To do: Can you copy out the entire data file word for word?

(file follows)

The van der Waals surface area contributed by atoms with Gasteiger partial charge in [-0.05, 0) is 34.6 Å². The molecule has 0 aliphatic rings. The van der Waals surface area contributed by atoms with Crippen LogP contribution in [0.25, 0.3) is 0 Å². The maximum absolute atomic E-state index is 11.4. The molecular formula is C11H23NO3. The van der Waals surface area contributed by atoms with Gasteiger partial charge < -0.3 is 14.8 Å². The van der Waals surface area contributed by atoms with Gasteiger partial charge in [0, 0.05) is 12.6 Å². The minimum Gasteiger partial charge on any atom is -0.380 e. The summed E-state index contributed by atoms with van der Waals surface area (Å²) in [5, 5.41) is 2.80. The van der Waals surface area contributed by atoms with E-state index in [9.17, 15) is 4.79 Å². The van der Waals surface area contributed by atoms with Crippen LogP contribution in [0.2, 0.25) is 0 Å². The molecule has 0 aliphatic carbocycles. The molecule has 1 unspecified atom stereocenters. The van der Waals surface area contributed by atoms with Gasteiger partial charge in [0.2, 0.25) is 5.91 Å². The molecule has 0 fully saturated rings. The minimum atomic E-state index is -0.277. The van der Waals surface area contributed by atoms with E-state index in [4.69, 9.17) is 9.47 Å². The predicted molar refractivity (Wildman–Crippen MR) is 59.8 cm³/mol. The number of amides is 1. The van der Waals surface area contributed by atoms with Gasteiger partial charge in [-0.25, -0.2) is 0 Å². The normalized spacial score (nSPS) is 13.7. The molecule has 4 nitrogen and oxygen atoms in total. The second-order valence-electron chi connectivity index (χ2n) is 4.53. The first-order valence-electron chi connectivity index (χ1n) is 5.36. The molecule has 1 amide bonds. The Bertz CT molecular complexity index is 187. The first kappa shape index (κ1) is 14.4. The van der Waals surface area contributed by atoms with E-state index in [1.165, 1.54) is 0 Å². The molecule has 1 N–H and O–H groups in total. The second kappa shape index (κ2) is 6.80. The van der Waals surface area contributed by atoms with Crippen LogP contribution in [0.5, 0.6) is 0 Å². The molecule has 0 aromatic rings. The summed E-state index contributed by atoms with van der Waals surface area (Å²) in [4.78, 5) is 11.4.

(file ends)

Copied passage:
The van der Waals surface area contributed by atoms with Gasteiger partial charge in [-0.05, 0) is 34.6 Å². The molecule has 0 aliphatic rings. The van der Waals surface area contributed by atoms with Crippen LogP contribution in [0.25, 0.3) is 0 Å². The maximum absolute atomic E-state index is 11.4. The molecular formula is C11H23NO3. The van der Waals surface area contributed by atoms with Gasteiger partial charge < -0.3 is 14.8 Å². The van der Waals surface area contributed by atoms with Gasteiger partial charge in [0, 0.05) is 12.6 Å². The minimum Gasteiger partial charge on any atom is -0.380 e. The summed E-state index contributed by atoms with van der Waals surface area (Å²) in [5, 5.41) is 2.80. The van der Waals surface area contributed by atoms with E-state index in [9.17, 15) is 4.79 Å². The van der Waals surface area contributed by atoms with Crippen LogP contribution in [0.2, 0.25) is 0 Å². The molecule has 0 aliphatic carbocycles. The molecule has 1 unspecified atom stereocenters. The van der Waals surface area contributed by atoms with Gasteiger partial charge in [0.2, 0.25) is 5.91 Å². The molecule has 0 fully saturated rings. The minimum atomic E-state index is -0.277. The van der Waals surface area contributed by atoms with E-state index in [4.69, 9.17) is 9.47 Å². The predicted molar refractivity (Wildman–Crippen MR) is 59.8 cm³/mol. The number of amides is 1. The van der Waals surface area contributed by atoms with Gasteiger partial charge in [-0.25, -0.2) is 0 Å². The normalized spacial score (nSPS) is 13.7. The molecule has 4 nitrogen and oxygen atoms in total. The second-order valence-electron chi connectivity index (χ2n) is 4.53. The first-order valence-electron chi connectivity index (χ1n) is 5.36. The molecule has 1 amide bonds. The Bertz CT molecular complexity index is 187. The first kappa shape index (κ1) is 14.4. The van der Waals surface area contributed by atoms with E-state index in [1.165, 1.54) is 0 Å². The molecule has 1 N–H and O–H groups in total. The second kappa shape index (κ2) is 6.80. The van der Waals surface area contributed by atoms with Crippen LogP contribution in [0.5, 0.6) is 0 Å². The molecule has 0 aromatic rings. The summed E-state index contributed by atoms with van der Waals surface area (Å²) in [4.78, 5) is 11.4.